I arrived at Atocha and the first four platforms’ monitors were blank. Not very unusual for Atocha so I continued to my platform and saw a minute later that they had changed to a different platform that said “Pio/Las Rozas15” which I guessed meant the train was in 15 minutes even though their monitors usually stay blank until about 9 before the train is due.
For some reason the monitors in Atocha rarely count in double digits although you often have to wait up to ten minutes before any digits appear, other stations give more realistic countdowns.
I went up the escalator and a woman asked me if the train was in 15 minutes and I said, I think so but I didn’t know. I went down the escalators and asked a very hostile security guard who didn’t know anything.
I pointed out that there was only one working monitor and it wasn’t clear if the train was in 15 minutes or not. He told me to listen to him, he was only security and he didn’t know anything and I should go to the customer service office and I pointed out that I have been there enough and they have never acknowledged any of my complaints and that all I wanted to know was when the train that I was standing beside, actually leaving?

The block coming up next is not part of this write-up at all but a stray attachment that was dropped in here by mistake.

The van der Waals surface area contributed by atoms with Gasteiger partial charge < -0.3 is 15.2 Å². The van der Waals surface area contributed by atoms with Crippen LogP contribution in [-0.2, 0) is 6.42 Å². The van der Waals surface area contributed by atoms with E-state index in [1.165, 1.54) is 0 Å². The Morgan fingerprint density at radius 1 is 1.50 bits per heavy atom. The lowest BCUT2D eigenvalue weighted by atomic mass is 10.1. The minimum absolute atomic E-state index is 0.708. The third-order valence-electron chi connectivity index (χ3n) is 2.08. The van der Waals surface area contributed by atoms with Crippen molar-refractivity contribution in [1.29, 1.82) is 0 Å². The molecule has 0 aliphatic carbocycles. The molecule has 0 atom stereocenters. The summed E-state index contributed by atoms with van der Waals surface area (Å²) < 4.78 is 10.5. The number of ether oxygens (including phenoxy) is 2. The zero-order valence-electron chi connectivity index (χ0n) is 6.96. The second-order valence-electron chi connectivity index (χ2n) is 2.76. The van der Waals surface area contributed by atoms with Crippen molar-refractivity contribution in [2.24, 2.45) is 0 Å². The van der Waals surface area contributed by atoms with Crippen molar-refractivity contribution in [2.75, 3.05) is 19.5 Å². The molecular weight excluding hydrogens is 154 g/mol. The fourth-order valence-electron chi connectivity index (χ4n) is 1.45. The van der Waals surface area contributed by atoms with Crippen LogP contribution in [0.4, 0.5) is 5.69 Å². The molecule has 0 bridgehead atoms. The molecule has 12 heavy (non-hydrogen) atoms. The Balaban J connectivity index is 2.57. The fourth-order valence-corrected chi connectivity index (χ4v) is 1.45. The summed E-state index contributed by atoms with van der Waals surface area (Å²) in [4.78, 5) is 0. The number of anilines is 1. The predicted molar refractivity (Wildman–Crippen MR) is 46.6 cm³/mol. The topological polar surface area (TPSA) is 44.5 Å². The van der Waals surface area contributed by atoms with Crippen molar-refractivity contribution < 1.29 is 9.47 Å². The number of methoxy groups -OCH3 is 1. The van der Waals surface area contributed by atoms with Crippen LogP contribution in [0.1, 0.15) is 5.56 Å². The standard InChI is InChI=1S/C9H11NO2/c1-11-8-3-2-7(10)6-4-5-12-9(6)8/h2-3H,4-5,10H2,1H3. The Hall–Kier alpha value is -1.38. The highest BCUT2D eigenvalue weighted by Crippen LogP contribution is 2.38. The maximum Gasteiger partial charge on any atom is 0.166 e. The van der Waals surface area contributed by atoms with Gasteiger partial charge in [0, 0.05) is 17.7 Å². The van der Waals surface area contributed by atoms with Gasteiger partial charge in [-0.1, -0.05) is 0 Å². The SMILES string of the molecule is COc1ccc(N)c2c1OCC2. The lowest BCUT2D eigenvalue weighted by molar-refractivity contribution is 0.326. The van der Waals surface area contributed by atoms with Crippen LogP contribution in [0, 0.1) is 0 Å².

With the monitor still reading "Pio/Rosas15", the train started to beep, I got on and it left the station.
As useless as the know-nothing, good for nothing security guard was at least the train worked that day which was quite an achievement considering two trains I have been on recently didn't.
It was raining that day and I was lucky to have been able to get a Metro to Atocha as it was the Metro's 100th anniversary which was celebrated with song and dance and a Metro strike.
Trains in Spain don’t work well in the rain but don't ask the staff there, they know nothing.